Salesforce makes it easy to send out the emails, you don’t have to pull lists into an external system, and best of all you can also remove recipients who are already corresponding with a sales rep or other person at your company (filter out based on last activity or visual inspection).
First, create an email template similar to the one above, or create your own to match the positioning and voice of your business. In Salesforce, go to
Setup > Email > My Templates > New Template
Create a new template, add any merge fields you want (I prefer first name with a Hello greeting and no punctuation, so if there is no value in the customer record it doesn’t seem awkward like “Dear”). Be sure to check the box that makes the template available for use.
Second, go to the Contacts tab and scroll down to
Tools > Mass Email
at the bottom right (Assuming you are importing all signups as Accounts, otherwise go to the Leads tab).
You have to create custom views of recipients for a mass email, but each week you can then click “edit”, update the dates, and “Save as” to get a view for the new batch. In the example below, I am selecting accounts that were created in a single week, and then using the filter logic to also select accounts that either have no activity (no calls/emails recorded on the account), or at least that haven’t had activities in the last day (“last activity less than yesterday” in Salesforce-speak).
You should adjust those values to match your follow up and how often you want to contact customers, and you can also add in additional filter criteria (such as Account Type or custom fields that segment your customers such as Plan or product type).
Once you have saved as, you will see a list of customer emails. If you would like, you can manually scroll through them and uncheck any contacts that you don’t want to receive the email. Click next and select your email template, then next and select your settings for when to send the email. I recommend selecting “Store an activity for each message” so anyone looking at the contact later will see that they received the email. You can also choose whether to “Use My Signature” that is in the email setup, or include a custom signature as part of the template.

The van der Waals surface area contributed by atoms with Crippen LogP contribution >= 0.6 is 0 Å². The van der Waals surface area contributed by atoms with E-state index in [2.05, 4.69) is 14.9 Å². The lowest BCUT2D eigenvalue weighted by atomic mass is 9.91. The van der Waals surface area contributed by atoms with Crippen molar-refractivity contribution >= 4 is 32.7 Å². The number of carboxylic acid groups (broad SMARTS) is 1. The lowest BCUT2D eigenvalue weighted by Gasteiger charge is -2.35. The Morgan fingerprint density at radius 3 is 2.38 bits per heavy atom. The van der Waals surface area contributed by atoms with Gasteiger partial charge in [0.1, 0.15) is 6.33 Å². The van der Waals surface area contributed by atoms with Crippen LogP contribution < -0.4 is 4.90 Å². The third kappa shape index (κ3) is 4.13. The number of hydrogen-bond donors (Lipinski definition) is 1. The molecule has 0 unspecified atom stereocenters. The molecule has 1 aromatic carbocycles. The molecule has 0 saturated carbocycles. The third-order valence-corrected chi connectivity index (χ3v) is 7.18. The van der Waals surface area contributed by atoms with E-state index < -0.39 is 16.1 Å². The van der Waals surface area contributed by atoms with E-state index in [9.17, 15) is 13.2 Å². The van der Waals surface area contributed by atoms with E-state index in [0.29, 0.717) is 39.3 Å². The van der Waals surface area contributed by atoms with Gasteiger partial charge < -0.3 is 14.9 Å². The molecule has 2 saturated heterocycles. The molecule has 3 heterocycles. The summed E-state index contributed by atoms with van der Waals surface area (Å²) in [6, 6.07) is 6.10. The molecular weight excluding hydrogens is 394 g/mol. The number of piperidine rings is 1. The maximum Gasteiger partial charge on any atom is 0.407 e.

Click send, and wait for the response.
Then set a calendar reminder, and in one week change the date fields on the view, save as, and you’ll be ready to go all over again.
Caveat: If you are getting more than 500 customers a week, you will need to do this more frequently (Salesforce limits mass email to 500 per day). A lot more than 500 and you probably can’t use Salesforce efficiently for this, so use whatever external system you use for newsletters and other large email volume (Mailgun, SendGrid, MailChimp, ExactTarget, etc.)
But I already get too much email
I’ll leave you with a final tip I’ve seen some startups employ to deal with this, and it is a clever hack that should work for awhile. If you are worried as a founder about getting more email in an inbox already filled with critical emails from customers, partners, and investors, you can set up an alternate but plausible email address. For example, if email@example.com is your primary address, you can set up firstname.lastname@example.org as an alias that goes to a separate box, or even an alias that goes to you and a Sales person who is tasked with responding to customer inquiries.
Then filter email to email@example.com so it doesn’t go into your inbox, and only reply personally when you need to. You are just lending your name and credibility to the email — if you can follow up to responses personally that is great, but if not, it generally is not a big deal as long as someone responds.